(Author’s Note: By April 26, 1865 five cities had already held funerals for the assassinated Abraham Lincoln. Washington, Baltimore, Harrisburg, Philadelphia, and New York had honored the late president with prayers, hymns, and processions. Between the cities, tens of thousands of mourners lined the tracks, simply to doff their hats or kneel in prayer as the Funeral Train passed by. Albany, New York was the next city to hold services for the martyred president, 145 years ago today.)
The Funeral Train of Abraham Lincoln arrived in Albany, New York (that state’s capital) at around 11:00 p.m. on the night of April 25, 1865. It had traveled that day from New York City, where a stunning procession which took almost four hours to complete had taken place just nine hours earlier. Upon arrival in Albany (actually East Albany), the coffin was transported across the Hudson to Albany proper where it was taken to the capitol.
Like New York City, Albany had hosted Abraham Lincoln four years before on his inaugural trip to Washington. He had spoken on February 18, 1861 to a joint session of the New York legislature in the capitol building, thanking the politicians for their support, expressing hope that the sectional crisis would be solved by “cooler heads.” Now but a few feet where he had spoken that day full of hope, the remains of Abraham Lincoln lay in state.
The Funeral Train had taken longer than expected to bring the fallen president from New York to Albany. In small towns and big, mourners lined the tracks by the thousands in order to see the train and to pay their respects. Towns such as Peekskill fired cannons while the train halted there. Men lined up and simultaneously raised their hats in respect in other towns as the train passed. Near West Point, uniformed Army cadets, many with tears in their eyes, boarded the Funeral Car and filed silently past to honor their late commander-in-chief. As daylight gave way to darkness, bonfires, torches, and other illuminations lit the way for the train. The engineers were so moved that the train slowed or stopped far more often than planned, so that the people could say goodbye to Mr. Lincoln.
Once the coffin was placed in the state capitol rotunda, the doors were opened to the public at the early hour of 1:15 a.m. on April 26. Mourners filed past at a rate of about 60 per minute. They continued through the entire night, past dawn, and until the capitol doors were closed at 1:30 p.m. Even then, the line of mourners hoping to see Lincoln’s remains was at least one mile long, disappointing many thousands.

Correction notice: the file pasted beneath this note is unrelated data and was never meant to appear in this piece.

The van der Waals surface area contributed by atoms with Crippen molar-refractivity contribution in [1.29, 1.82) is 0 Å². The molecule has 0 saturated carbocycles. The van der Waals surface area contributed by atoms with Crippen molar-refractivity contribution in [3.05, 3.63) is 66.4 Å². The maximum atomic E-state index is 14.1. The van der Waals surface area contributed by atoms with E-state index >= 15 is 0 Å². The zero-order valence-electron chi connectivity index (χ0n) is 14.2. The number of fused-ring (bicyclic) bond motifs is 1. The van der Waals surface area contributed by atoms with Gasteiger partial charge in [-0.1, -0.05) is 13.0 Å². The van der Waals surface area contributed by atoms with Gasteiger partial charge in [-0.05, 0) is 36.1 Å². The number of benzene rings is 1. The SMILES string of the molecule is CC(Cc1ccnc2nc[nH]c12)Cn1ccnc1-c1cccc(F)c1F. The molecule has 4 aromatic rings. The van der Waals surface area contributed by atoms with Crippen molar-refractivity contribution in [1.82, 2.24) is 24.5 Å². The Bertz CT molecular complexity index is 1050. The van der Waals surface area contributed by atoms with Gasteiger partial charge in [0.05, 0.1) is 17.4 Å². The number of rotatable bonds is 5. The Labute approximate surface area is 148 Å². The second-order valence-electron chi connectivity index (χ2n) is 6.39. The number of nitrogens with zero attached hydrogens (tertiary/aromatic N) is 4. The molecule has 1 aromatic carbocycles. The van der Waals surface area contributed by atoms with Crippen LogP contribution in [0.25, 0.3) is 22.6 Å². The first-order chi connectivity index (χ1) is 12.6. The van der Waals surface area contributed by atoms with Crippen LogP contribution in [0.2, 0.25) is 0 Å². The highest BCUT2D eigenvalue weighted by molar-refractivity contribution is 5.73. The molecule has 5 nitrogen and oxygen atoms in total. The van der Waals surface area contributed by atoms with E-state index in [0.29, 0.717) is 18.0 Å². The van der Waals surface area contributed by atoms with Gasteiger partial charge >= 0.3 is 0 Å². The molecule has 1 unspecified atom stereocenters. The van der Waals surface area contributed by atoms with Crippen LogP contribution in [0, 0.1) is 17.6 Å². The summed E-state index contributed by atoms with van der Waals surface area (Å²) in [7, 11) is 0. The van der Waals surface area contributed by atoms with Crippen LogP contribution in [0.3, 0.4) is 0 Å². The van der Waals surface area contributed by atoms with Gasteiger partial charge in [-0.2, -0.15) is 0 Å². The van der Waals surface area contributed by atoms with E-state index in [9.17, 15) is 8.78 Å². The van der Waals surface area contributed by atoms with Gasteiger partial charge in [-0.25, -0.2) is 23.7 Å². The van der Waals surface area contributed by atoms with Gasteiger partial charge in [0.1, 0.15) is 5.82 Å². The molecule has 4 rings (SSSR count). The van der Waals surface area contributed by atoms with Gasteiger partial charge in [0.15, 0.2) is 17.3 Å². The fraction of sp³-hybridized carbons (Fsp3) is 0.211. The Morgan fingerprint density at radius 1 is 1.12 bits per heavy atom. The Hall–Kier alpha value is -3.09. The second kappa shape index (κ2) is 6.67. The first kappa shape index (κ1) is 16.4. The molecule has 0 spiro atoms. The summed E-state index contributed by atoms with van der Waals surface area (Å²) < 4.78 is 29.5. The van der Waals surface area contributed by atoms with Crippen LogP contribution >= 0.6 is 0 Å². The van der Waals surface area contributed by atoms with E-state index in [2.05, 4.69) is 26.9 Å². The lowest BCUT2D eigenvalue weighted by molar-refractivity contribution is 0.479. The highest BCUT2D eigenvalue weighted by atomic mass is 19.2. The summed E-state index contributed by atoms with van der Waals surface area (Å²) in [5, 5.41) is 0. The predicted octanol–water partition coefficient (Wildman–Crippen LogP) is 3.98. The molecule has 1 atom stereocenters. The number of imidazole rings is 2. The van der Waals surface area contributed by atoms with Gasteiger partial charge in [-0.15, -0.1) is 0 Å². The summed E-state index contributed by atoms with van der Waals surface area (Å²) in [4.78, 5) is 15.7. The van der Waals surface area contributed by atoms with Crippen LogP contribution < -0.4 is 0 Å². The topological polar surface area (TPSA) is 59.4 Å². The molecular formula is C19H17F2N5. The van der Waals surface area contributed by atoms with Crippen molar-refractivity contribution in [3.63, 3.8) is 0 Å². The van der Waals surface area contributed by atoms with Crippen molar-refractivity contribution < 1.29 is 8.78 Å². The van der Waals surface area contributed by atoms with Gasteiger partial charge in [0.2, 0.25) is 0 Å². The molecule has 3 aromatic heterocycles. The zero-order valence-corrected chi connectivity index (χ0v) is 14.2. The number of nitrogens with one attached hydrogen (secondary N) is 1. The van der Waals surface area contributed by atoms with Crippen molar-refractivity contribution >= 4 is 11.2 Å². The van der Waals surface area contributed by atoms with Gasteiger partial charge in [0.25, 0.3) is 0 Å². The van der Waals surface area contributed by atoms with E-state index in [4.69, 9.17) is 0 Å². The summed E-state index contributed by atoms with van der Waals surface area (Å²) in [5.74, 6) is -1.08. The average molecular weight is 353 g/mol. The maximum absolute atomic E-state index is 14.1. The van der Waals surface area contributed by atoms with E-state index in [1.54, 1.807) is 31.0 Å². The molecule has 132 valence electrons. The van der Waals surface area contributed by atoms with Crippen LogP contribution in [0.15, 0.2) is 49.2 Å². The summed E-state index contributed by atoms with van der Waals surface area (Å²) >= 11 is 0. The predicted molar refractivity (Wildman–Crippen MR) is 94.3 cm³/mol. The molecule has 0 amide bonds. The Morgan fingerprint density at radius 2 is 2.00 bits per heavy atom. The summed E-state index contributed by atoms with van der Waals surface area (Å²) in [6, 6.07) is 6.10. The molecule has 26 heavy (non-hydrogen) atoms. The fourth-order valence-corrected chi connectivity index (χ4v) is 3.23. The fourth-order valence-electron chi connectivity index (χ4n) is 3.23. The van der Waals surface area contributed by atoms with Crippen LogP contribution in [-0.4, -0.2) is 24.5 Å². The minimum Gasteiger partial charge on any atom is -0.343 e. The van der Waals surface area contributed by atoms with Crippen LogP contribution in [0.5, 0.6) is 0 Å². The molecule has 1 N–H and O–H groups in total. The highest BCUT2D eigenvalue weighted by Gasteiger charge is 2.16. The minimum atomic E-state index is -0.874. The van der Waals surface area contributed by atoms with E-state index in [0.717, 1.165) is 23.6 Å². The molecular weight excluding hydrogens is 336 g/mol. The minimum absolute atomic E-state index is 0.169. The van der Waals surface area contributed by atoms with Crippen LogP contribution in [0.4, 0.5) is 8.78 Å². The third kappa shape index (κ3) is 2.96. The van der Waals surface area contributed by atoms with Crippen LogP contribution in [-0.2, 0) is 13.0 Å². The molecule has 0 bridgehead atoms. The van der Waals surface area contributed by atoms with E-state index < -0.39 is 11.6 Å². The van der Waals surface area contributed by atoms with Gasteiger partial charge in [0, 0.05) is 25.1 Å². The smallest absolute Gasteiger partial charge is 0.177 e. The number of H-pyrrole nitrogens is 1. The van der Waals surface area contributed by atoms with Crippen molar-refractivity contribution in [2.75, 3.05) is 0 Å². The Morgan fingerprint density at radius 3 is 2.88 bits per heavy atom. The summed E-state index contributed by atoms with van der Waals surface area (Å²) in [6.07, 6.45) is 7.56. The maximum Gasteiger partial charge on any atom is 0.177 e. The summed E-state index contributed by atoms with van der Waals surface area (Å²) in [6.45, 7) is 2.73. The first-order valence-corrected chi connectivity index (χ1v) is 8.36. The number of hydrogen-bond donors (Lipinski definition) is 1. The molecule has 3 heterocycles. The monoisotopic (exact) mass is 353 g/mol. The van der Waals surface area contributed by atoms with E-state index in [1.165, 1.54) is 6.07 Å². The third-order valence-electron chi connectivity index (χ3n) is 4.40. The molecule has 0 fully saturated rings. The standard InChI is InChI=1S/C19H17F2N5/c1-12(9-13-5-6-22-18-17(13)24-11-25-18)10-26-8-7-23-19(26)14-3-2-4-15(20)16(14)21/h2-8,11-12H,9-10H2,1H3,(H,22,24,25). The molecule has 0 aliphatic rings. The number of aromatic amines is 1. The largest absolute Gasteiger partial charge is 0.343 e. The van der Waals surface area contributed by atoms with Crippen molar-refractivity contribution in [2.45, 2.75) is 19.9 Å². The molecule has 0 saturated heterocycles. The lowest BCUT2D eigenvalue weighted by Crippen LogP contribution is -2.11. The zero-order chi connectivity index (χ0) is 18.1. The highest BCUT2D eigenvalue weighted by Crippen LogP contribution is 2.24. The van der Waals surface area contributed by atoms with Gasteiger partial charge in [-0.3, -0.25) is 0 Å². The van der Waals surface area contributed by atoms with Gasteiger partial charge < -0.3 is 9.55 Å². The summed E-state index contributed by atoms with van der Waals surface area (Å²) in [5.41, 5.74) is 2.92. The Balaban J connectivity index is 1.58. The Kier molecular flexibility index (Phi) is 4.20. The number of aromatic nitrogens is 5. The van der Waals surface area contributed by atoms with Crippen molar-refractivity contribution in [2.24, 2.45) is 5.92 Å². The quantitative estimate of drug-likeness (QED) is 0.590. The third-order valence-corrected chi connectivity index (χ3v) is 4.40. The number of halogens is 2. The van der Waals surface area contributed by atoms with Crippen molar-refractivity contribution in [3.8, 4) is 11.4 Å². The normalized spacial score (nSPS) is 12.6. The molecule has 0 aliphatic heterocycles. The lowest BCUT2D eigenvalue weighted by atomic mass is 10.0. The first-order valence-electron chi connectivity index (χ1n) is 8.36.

The procession was not as majestic as that in New York or Washington, of course, because Albany was a far smaller city than those. But it was still special. In this procession, the specially built hearse was pulled by six white horses. Every other participant, the requisite officials, governor, bands, and so on walked behind the hearse. There were no carriages, banners, or portraits of Lincoln present. The 250-300 mourners who had been riding The Funeral Train chose not to participate in this procession as by then they were exhausted emotionally and physically, and had stayed in a hotel for the night, paid for by the city. They re-boarded the Funeral Train at the depot for the 4:00 p.m. departure to the next funeral city, Buffalo, New York.
The image above shows one of two American flags which flew from the engine which pulled The Funeral Train from Albany to Utica, New York the day of the Albany services. It is housed in the Smithsonian’s National Museum of American History in Washington. I couldn’t find any photos of the procession in Albany.
April 26, 1865 also brought some joyful news when for twelve long dark days only grief and horror had filled the papers. Secretary of War Edwin Stanton announced that day that Abraham Lincoln’s assassin, John Wilkes Booth, had been cornered and shot to death in Virginia early that morning. The hunt for the most notorious murderer in U.S. history was, at long last, over.